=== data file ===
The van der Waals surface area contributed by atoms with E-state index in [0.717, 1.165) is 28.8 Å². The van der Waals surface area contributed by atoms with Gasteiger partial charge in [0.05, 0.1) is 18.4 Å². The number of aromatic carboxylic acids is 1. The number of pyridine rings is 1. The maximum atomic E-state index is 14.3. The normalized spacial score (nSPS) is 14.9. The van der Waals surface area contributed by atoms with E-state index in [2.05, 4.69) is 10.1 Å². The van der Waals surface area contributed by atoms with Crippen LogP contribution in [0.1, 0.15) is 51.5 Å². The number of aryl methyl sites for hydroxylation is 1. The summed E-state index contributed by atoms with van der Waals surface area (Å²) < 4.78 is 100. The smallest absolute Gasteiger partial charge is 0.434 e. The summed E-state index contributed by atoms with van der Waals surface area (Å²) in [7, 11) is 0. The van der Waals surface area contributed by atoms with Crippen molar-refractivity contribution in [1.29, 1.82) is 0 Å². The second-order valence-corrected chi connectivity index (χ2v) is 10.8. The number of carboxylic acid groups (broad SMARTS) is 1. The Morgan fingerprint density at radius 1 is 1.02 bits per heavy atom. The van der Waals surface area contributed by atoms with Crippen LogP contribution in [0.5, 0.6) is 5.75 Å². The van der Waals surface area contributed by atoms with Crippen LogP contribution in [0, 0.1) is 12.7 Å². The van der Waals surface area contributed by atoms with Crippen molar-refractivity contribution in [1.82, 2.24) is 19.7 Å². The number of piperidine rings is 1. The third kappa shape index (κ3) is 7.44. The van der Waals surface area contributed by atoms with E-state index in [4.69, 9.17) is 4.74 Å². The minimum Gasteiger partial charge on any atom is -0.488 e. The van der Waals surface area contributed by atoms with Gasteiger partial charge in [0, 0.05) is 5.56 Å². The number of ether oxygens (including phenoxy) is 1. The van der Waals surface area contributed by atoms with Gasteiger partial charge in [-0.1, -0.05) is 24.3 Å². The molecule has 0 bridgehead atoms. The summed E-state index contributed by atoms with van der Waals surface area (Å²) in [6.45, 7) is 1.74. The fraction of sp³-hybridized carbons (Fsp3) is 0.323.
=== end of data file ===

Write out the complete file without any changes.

The van der Waals surface area contributed by atoms with E-state index in [0.717, 1.165) is 28.8 Å². The van der Waals surface area contributed by atoms with Gasteiger partial charge in [0.05, 0.1) is 18.4 Å². The number of aromatic carboxylic acids is 1. The number of pyridine rings is 1. The maximum atomic E-state index is 14.3. The normalized spacial score (nSPS) is 14.9. The van der Waals surface area contributed by atoms with E-state index in [2.05, 4.69) is 10.1 Å². The van der Waals surface area contributed by atoms with Crippen LogP contribution in [0.1, 0.15) is 51.5 Å². The number of aryl methyl sites for hydroxylation is 1. The summed E-state index contributed by atoms with van der Waals surface area (Å²) < 4.78 is 100. The smallest absolute Gasteiger partial charge is 0.434 e. The summed E-state index contributed by atoms with van der Waals surface area (Å²) in [7, 11) is 0. The van der Waals surface area contributed by atoms with Crippen molar-refractivity contribution in [1.29, 1.82) is 0 Å². The second-order valence-corrected chi connectivity index (χ2v) is 10.8. The number of carboxylic acid groups (broad SMARTS) is 1. The Morgan fingerprint density at radius 1 is 1.02 bits per heavy atom. The van der Waals surface area contributed by atoms with Crippen LogP contribution in [0.5, 0.6) is 5.75 Å². The van der Waals surface area contributed by atoms with Crippen LogP contribution in [0, 0.1) is 12.7 Å². The van der Waals surface area contributed by atoms with Crippen molar-refractivity contribution in [1.82, 2.24) is 19.7 Å². The number of piperidine rings is 1. The third kappa shape index (κ3) is 7.44. The van der Waals surface area contributed by atoms with E-state index in [4.69, 9.17) is 4.74 Å². The minimum Gasteiger partial charge on any atom is -0.488 e. The van der Waals surface area contributed by atoms with Gasteiger partial charge in [0, 0.05) is 5.56 Å². The number of ether oxygens (including phenoxy) is 1. The van der Waals surface area contributed by atoms with Gasteiger partial charge in [-0.1, -0.05) is 24.3 Å². The molecule has 0 bridgehead atoms. The summed E-state index contributed by atoms with van der Waals surface area (Å²) in [6.45, 7) is 1.74. The fraction of sp³-hybridized carbons (Fsp3) is 0.323.